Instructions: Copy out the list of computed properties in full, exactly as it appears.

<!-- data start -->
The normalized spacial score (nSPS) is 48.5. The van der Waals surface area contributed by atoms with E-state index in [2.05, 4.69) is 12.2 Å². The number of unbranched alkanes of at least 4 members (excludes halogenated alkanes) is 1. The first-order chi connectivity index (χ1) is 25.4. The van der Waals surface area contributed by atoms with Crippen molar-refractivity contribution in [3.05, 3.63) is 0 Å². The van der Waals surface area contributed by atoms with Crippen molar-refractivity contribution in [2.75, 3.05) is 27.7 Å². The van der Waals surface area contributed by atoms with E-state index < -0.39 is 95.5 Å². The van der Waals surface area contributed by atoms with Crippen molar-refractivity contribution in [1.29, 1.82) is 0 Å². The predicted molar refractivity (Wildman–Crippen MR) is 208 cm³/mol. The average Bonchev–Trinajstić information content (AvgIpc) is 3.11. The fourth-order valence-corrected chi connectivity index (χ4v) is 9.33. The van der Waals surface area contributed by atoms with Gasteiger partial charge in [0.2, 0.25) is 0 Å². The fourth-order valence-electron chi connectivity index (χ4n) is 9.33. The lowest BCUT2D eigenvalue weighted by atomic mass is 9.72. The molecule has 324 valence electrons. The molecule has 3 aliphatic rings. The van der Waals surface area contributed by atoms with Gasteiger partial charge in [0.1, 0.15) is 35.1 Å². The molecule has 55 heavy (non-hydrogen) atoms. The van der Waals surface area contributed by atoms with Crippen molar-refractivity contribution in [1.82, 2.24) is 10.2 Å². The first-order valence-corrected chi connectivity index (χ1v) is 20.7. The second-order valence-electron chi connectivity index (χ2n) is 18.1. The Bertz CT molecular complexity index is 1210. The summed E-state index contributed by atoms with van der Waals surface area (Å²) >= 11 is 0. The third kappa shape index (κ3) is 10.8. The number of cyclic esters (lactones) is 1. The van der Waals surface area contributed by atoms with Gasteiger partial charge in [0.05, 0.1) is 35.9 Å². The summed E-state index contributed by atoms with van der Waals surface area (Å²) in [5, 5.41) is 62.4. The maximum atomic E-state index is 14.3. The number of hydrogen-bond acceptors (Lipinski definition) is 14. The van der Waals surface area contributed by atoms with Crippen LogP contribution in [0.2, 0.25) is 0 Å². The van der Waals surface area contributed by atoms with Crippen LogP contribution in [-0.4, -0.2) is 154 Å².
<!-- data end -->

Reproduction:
The normalized spacial score (nSPS) is 48.5. The van der Waals surface area contributed by atoms with E-state index in [2.05, 4.69) is 12.2 Å². The number of unbranched alkanes of at least 4 members (excludes halogenated alkanes) is 1. The first-order chi connectivity index (χ1) is 25.4. The van der Waals surface area contributed by atoms with Crippen molar-refractivity contribution in [3.05, 3.63) is 0 Å². The van der Waals surface area contributed by atoms with Crippen molar-refractivity contribution in [2.75, 3.05) is 27.7 Å². The van der Waals surface area contributed by atoms with E-state index < -0.39 is 95.5 Å². The van der Waals surface area contributed by atoms with Crippen molar-refractivity contribution in [1.29, 1.82) is 0 Å². The predicted molar refractivity (Wildman–Crippen MR) is 208 cm³/mol. The average Bonchev–Trinajstić information content (AvgIpc) is 3.11. The fourth-order valence-corrected chi connectivity index (χ4v) is 9.33. The van der Waals surface area contributed by atoms with Gasteiger partial charge in [0.2, 0.25) is 0 Å². The fourth-order valence-electron chi connectivity index (χ4n) is 9.33. The lowest BCUT2D eigenvalue weighted by atomic mass is 9.72. The molecule has 324 valence electrons. The molecule has 3 aliphatic rings. The van der Waals surface area contributed by atoms with Gasteiger partial charge in [0.1, 0.15) is 35.1 Å². The molecule has 55 heavy (non-hydrogen) atoms. The van der Waals surface area contributed by atoms with Crippen molar-refractivity contribution in [1.82, 2.24) is 10.2 Å². The first-order valence-corrected chi connectivity index (χ1v) is 20.7. The second-order valence-electron chi connectivity index (χ2n) is 18.1. The Bertz CT molecular complexity index is 1210. The summed E-state index contributed by atoms with van der Waals surface area (Å²) >= 11 is 0. The third kappa shape index (κ3) is 10.8. The number of cyclic esters (lactones) is 1. The van der Waals surface area contributed by atoms with Gasteiger partial charge in [0.05, 0.1) is 35.9 Å². The summed E-state index contributed by atoms with van der Waals surface area (Å²) in [5, 5.41) is 62.4. The maximum atomic E-state index is 14.3. The number of hydrogen-bond acceptors (Lipinski definition) is 14. The van der Waals surface area contributed by atoms with Crippen LogP contribution in [0.2, 0.25) is 0 Å². The van der Waals surface area contributed by atoms with Crippen LogP contribution in [-0.4, -0.2) is 154 Å².